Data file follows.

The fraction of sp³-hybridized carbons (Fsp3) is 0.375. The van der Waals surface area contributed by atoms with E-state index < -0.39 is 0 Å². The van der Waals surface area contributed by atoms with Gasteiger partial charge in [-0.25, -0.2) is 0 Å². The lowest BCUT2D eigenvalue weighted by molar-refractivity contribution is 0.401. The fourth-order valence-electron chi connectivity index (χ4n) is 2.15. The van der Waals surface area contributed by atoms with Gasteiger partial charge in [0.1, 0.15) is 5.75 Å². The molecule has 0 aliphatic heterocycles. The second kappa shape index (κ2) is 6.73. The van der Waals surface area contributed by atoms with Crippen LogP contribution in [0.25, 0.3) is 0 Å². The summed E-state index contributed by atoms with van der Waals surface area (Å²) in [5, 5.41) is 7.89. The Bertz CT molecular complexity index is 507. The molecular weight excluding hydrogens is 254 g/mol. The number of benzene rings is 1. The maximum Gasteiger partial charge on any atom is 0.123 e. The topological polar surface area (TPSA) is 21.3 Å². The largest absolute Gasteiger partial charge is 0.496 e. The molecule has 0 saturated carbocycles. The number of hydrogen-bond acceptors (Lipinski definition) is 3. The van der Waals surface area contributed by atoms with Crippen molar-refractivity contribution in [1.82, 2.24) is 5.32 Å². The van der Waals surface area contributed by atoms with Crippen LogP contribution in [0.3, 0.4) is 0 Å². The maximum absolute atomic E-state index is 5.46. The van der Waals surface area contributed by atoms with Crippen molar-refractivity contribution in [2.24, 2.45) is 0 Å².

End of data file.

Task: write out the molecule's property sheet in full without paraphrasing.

The fraction of sp³-hybridized carbons (Fsp3) is 0.375. The van der Waals surface area contributed by atoms with E-state index < -0.39 is 0 Å². The van der Waals surface area contributed by atoms with Gasteiger partial charge in [-0.25, -0.2) is 0 Å². The lowest BCUT2D eigenvalue weighted by molar-refractivity contribution is 0.401. The fourth-order valence-electron chi connectivity index (χ4n) is 2.15. The van der Waals surface area contributed by atoms with Gasteiger partial charge in [0.1, 0.15) is 5.75 Å². The molecule has 0 aliphatic heterocycles. The second kappa shape index (κ2) is 6.73. The van der Waals surface area contributed by atoms with Crippen LogP contribution in [0.25, 0.3) is 0 Å². The summed E-state index contributed by atoms with van der Waals surface area (Å²) in [5, 5.41) is 7.89. The Bertz CT molecular complexity index is 507. The molecular weight excluding hydrogens is 254 g/mol. The number of benzene rings is 1. The maximum Gasteiger partial charge on any atom is 0.123 e. The topological polar surface area (TPSA) is 21.3 Å². The largest absolute Gasteiger partial charge is 0.496 e. The molecule has 0 saturated carbocycles. The number of hydrogen-bond acceptors (Lipinski definition) is 3. The van der Waals surface area contributed by atoms with Crippen molar-refractivity contribution in [1.82, 2.24) is 5.32 Å². The van der Waals surface area contributed by atoms with Crippen LogP contribution in [0.3, 0.4) is 0 Å². The maximum absolute atomic E-state index is 5.46. The van der Waals surface area contributed by atoms with Crippen molar-refractivity contribution in [2.24, 2.45) is 0 Å².